The demographic changes are generational as well as racial. In 2018, for the first time, millennials will surpass baby boomers as the largest cohort eligible to vote. The most recent U.S. Census data show that more than 44 percent of millennials in the country are minorities and that more minorities are born each year than non-Hispanic whites. These millennials are the most anti-Republican and anti-Trump of any voter group due in large part to their views on social issues. In addition to embracing a progressive agenda on virtually every social issue, millennials are particularly energized by issues such as energy and the environment, which they prioritize at the voting booth.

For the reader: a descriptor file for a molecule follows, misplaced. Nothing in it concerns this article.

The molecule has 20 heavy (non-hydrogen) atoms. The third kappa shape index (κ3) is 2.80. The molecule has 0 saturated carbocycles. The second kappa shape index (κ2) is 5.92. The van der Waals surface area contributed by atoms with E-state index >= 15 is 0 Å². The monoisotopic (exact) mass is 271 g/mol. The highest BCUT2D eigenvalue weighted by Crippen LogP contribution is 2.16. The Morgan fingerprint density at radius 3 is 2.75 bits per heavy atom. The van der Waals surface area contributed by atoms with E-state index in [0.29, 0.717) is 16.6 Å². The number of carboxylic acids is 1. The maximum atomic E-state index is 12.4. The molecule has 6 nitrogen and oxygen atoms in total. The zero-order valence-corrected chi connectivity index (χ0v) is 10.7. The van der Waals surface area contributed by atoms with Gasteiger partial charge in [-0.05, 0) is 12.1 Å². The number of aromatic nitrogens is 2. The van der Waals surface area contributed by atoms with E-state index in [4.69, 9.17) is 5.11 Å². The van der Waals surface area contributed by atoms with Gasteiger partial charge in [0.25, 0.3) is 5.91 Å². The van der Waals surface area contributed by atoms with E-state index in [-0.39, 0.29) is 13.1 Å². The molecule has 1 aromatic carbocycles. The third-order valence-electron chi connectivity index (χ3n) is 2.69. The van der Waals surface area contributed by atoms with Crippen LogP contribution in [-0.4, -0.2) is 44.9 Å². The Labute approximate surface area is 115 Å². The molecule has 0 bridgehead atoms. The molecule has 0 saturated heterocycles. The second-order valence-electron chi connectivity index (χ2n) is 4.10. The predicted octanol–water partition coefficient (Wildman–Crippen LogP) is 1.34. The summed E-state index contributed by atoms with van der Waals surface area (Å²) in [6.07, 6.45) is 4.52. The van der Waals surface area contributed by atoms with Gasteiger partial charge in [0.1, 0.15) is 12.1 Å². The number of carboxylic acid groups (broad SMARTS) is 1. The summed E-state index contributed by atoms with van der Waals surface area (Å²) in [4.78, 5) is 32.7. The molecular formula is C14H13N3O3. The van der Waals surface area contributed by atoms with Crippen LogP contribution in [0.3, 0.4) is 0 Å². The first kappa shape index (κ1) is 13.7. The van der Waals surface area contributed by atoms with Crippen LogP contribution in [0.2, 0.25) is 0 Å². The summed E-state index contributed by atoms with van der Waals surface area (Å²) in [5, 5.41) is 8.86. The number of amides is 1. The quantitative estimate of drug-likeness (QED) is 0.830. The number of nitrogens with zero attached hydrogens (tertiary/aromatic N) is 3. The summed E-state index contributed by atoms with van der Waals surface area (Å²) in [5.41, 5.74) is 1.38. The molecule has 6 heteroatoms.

At the same time this generational shift unfolds, Democrats are increasingly self-selecting where they live and whom they choose to live near. President Trump carried 84 percent of U.S. counties, but the remaining areas, located largely on the coasts as well as urban areas in the middle of the country, voted overwhelmingly for Clinton. As much of the country moved to the right to elect Trump, the geographic areas that voted for Clinton moved further to the left. This shift is leading to the election of more progressive political leaders in the Democratic Party as these strongholds have become the political frontlines in the war against Trump.